About this blog:Discussing religion, spirituality and values. Amy Umble is the religion reporter for The Free Lance-Star. You can email her at firstname.lastname@example.org.
Resolve to be ‘spiritually awake’ in 2013
BY LINDLEY ESTES
Faith-based new year’s resolutions can go beyond promising to go to church more often.
Here are some suggestions from local church leaders about making and keeping spiritual resolutions in 2013.
The Rev. Won Gyu Lee at Fredericksburg United Methodist Church recommends taking more time to be “spiritually awake” every day.
“I want to do this through time set aside every day for personal devotion,” he said.
That daily devotional can take the form of praying, writing in a journal, reading Scripture or simply spending quiet time each day thinking about your spiritual well-being.
Carving out a specific time of day is important or it will be harder to keep, he said.
Lee also advises making the resolution, whatever it may be, very specific, and writing it down to reference later on.
READ HOLY TEXTS
Brian Turner, assistant rector at Trinity Episcopal Church in Fredericksburg, said that especially for Christians, taking more time to read the Bible is an important resolution to make. He recommends starting with the Psalms.
“There’s a range of emotions everyone can relate to,” Turner said. “They are prayers to God. You can see how people have prayed in the past and get in touch with your own emotions.”
PRAY MORE OFTEN
Turner also recommends taking more time each day to pray.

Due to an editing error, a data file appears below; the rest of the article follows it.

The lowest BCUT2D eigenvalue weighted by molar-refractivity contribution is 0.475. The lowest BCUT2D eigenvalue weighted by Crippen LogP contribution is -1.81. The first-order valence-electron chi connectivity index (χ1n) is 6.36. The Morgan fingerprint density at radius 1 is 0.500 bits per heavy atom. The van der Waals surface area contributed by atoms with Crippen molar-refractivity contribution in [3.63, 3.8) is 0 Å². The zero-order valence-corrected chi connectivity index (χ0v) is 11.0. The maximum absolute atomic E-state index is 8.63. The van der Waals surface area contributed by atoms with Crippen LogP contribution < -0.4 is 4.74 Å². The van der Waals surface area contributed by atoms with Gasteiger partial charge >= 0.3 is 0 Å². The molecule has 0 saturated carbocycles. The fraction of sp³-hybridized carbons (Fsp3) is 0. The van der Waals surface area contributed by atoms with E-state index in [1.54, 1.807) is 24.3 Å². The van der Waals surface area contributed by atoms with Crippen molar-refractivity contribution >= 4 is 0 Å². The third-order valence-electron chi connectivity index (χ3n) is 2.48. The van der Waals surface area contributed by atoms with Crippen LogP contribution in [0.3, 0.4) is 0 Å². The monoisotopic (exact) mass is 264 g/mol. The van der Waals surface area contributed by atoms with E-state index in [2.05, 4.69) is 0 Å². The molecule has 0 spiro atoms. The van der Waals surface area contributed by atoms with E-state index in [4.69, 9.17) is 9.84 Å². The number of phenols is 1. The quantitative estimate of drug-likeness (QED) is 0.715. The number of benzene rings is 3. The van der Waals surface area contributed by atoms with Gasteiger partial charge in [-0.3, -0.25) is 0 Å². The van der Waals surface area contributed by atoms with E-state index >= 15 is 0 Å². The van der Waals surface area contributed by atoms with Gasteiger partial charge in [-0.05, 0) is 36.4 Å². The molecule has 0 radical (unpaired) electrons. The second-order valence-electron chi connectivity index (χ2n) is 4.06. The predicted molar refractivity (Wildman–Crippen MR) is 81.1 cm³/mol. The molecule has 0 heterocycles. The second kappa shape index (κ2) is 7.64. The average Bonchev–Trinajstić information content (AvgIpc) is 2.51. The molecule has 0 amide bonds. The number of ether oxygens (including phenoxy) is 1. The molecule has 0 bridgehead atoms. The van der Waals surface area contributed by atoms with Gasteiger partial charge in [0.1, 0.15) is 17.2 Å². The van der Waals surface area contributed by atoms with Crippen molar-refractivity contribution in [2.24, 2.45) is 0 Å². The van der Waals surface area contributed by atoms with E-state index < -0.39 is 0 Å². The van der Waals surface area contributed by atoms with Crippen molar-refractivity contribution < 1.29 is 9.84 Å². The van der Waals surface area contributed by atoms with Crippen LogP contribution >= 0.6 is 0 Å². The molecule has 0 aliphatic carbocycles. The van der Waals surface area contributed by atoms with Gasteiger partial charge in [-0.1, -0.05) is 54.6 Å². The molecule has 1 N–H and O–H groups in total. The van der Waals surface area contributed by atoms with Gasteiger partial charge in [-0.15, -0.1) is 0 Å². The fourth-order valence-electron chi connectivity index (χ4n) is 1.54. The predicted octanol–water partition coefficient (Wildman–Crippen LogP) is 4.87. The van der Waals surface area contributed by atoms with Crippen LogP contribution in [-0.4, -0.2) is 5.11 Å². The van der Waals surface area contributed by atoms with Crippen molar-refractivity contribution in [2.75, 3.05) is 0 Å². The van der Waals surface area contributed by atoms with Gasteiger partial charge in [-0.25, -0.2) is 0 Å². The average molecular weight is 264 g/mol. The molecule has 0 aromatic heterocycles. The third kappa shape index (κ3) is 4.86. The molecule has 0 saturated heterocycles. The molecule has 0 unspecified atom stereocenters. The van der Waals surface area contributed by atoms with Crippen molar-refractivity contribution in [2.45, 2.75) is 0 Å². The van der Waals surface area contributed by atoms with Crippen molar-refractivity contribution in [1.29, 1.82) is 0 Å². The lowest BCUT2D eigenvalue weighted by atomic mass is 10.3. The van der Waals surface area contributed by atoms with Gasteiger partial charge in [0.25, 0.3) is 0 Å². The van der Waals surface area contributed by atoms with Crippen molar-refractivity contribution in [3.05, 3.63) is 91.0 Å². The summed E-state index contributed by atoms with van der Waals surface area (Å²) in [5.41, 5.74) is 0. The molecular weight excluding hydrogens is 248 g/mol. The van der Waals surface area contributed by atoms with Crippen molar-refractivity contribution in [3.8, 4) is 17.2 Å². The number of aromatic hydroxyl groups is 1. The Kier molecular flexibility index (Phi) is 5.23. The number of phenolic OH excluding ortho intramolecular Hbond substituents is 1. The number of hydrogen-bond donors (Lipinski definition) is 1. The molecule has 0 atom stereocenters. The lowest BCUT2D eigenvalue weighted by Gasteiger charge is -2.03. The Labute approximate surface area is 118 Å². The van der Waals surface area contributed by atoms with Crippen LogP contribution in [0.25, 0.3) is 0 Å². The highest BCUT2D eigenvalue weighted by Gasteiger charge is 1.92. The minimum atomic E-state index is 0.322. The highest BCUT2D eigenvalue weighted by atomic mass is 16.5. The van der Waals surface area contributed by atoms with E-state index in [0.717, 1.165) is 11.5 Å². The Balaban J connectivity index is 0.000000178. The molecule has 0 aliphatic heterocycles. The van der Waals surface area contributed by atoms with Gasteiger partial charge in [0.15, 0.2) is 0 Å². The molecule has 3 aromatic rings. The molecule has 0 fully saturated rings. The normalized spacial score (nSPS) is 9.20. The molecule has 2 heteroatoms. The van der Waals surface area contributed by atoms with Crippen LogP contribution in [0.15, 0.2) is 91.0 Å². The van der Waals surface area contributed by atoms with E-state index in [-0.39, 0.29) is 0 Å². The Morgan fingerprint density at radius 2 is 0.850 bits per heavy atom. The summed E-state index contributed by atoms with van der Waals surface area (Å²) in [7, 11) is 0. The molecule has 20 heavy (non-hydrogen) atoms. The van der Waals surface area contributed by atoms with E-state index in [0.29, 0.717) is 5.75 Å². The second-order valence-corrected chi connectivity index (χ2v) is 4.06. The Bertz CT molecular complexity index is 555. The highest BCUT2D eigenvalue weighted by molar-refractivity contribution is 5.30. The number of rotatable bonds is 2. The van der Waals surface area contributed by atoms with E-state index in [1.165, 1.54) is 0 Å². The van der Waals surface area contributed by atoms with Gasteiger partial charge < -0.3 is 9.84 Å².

“Just five more minutes each day can be a big change,” he said.
Making a resolution to pray more is the easy part; sticking to it can be harder. One way to keep a resolution to pray more each day is to set aside a specific time for it.
Turner also advised letting other people aid you in keeping a resolution.
“The best way to keep it is to covenant with someone else,” he said. “Work on it together and keep each other accountable.”
Volunteerism is at the heart of most spiritual organizations. For those who want to make a resolution that produces concrete results for others, volunteering or resolving to give more is another vow to consider.
Volunteering also keeps a resolution-maker accountable—to the people needing aid.
To find out how to help in the Fredericksburg area, go to rappa hannockunitedway.org for volunteering opportunities in the area, or find out if your place of worship has opportunities to donate your time or resources.
Lindley Estes: 540/735-1976